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Airlines slow to respond to request for contract at Hagerstown airport

Federal subsidy likely to expire before a carrier is found

Federal subsidy likely to expire before a carrier is found

April 15, 2008|By JOSHUA BOWMAN

WASHINGTON COUNTY -- It is unlikely that passenger airlines will take advantage of a federal subsidy to fly to Hagerstown Regional Airport before that subsidy expires this September, Airport Business Development Manager Greg Larsen said Friday.

Larsen said if the airport contracts with a carrier by the fall it probably would be outside of the subsidy program.

The Essential Air Service (EAS) subsidy, which pays airlines to fly to communities far from larger hub airports, was to expire on Sept. 30, 2007, but was extended to Sept. 30, 2008.

Hagerstown's most recent carrier, Air Midwest, received that subsidy and left the airport on Sept. 30, when its contract ended.

The U.S. Department of Transportation on April 8 sent a request for proposals looking for carriers interested in providing EAS service to Hagerstown as well as airports in Brookings, S.D., and Lancaster, Pa.

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That request was preceded by an identical request on Feb. 29 that received no response.

Larsen said the first request likely failed to elicit responses because it allowed carriers only three weeks to respond. The current request also gives carriers three weeks to respond.

The bigger problem, Larsen said, is that normal EAS contracts are for two years.

If a carrier were to sign a contract now, it would still take about two months to iron out flight schedules and staffing, which would leave less than three months for flights before the subsidy ends, Larsen said.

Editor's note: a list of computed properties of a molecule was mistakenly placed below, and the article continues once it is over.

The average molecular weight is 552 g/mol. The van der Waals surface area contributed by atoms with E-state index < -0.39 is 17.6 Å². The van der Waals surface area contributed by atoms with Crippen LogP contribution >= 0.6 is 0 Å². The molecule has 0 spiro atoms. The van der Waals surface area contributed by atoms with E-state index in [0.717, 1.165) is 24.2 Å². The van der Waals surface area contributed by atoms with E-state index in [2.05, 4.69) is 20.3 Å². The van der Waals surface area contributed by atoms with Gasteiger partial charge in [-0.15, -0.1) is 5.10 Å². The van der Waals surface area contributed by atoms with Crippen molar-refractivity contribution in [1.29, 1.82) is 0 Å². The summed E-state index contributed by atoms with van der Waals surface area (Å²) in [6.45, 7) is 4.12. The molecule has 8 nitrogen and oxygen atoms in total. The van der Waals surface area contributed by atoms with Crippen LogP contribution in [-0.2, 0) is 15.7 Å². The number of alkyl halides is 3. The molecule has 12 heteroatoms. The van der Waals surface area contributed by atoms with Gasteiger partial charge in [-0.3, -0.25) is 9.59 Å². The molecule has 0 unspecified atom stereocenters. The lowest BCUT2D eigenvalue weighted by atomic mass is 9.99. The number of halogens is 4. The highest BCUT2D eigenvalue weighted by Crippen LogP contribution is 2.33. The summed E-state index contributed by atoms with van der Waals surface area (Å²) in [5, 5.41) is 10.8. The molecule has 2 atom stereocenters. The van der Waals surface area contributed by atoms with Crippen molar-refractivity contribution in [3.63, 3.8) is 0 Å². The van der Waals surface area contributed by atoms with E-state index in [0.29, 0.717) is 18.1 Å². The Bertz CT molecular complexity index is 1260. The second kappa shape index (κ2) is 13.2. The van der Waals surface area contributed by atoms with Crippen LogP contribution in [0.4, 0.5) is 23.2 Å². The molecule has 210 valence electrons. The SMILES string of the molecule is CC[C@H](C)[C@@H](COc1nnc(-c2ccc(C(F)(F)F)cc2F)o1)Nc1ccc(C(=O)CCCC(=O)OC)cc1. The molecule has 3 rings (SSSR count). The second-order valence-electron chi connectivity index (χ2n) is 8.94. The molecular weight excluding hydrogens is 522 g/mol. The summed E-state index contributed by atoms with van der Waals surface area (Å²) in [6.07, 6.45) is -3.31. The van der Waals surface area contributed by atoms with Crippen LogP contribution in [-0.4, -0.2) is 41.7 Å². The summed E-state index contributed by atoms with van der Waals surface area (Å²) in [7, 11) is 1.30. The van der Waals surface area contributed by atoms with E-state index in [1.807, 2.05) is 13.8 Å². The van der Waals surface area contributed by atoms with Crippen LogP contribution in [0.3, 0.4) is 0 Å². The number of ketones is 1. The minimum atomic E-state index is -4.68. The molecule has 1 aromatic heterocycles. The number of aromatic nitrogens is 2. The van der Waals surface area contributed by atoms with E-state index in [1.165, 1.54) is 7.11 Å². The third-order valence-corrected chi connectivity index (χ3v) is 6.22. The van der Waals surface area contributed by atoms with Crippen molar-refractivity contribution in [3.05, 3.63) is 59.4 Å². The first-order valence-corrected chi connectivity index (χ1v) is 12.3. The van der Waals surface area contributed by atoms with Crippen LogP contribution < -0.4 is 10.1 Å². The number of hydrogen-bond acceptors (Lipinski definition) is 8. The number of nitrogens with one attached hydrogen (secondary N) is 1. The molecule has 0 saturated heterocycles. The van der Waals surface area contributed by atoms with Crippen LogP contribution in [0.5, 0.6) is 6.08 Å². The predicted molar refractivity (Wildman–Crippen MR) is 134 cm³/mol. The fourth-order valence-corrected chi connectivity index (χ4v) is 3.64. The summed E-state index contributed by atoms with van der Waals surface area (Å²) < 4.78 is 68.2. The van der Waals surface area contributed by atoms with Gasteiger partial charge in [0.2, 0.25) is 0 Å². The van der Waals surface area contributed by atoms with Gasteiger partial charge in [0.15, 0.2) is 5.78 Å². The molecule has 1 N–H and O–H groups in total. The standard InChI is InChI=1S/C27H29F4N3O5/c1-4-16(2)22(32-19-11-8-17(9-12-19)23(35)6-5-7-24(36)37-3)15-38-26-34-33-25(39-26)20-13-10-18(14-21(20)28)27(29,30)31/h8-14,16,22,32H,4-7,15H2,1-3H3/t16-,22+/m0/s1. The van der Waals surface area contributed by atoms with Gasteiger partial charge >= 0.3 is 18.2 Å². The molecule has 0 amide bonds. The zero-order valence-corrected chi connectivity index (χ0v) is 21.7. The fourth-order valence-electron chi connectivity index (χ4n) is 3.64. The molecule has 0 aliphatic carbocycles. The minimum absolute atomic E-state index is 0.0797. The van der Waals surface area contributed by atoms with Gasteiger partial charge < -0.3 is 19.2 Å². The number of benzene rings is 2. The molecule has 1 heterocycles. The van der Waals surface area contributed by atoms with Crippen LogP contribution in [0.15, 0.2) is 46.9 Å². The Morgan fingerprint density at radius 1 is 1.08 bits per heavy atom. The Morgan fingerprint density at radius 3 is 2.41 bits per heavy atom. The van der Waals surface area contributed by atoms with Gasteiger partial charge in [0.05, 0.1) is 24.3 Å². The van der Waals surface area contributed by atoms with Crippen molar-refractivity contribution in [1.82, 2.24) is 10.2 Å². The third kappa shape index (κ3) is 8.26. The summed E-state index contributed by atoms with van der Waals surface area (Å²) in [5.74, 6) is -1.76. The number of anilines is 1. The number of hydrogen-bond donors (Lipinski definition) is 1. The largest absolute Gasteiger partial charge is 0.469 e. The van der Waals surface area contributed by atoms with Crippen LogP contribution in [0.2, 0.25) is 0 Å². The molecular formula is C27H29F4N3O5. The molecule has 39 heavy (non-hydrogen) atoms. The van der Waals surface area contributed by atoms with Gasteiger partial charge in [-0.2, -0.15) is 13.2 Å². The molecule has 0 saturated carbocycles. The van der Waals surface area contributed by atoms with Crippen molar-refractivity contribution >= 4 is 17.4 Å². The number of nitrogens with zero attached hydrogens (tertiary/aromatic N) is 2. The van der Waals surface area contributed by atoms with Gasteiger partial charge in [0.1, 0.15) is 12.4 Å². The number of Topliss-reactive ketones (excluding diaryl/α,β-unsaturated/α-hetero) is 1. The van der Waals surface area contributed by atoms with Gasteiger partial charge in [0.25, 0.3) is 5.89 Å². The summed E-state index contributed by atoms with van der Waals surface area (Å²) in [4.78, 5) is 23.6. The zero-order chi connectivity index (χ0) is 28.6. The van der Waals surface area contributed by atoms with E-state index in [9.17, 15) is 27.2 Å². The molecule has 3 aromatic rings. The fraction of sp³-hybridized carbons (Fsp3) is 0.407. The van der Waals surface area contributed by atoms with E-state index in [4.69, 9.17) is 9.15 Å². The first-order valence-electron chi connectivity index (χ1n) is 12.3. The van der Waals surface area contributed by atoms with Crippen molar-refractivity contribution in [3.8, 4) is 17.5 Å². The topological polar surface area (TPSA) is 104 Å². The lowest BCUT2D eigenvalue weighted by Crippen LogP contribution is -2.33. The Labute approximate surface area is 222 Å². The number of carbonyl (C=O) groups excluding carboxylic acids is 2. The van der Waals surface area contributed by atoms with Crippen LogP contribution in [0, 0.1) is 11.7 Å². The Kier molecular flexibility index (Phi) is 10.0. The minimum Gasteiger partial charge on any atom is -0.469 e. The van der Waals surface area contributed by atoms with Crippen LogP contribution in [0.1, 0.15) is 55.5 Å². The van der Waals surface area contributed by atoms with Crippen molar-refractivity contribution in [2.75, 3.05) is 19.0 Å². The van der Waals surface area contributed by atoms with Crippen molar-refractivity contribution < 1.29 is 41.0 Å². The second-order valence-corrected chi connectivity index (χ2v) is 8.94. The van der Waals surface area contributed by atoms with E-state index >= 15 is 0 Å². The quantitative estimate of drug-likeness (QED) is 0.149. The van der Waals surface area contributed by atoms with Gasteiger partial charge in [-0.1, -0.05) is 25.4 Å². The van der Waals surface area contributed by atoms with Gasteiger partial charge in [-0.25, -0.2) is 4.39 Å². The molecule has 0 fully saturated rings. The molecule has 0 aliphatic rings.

"Honestly, I'm dubious as to whether anyone will respond in that short of a window," Larsen said.

A full, five-year EAS reauthorization is on the docket to be discussed by the U.S. Senate this year, Larsen said.

The airport's terminal was quiet Friday. The gate was cordoned off, and empty trays were stacked on the X-ray machine. A television at the gate blared smooth jazz from The Weather Channel.

"It's a little lonely in here," said Danielle Hoban, who works at the Hertz Rental Car desk in the terminal.

She said business has slowed since Air Midwest left in September 2007.

Carol Pyles, who works at the Avis Rent-A-Car desk, agreed that business had slowed since passenger service stopped but said the decline was "not as dramatic as people might think."

She said the company sees five or six customers per day.

Larsen said the airport continues to talk with carriers about providing service without the subsidy.

With the recently finished, $61.8 million runway extension, the airport has the second-longest runway in the state behind Baltimore-Washington International Airport and is capable of landing planes larger than the 19- or 30-seat planes that EAS carriers typically use.

Larsen said the carriers he is talking with "aren't in expansion mode" right now, mostly due to high fuel prices.

Larsen said "there is a good possibility" that passenger service will return to Hagerstown in the fall, but he would not elaborate.

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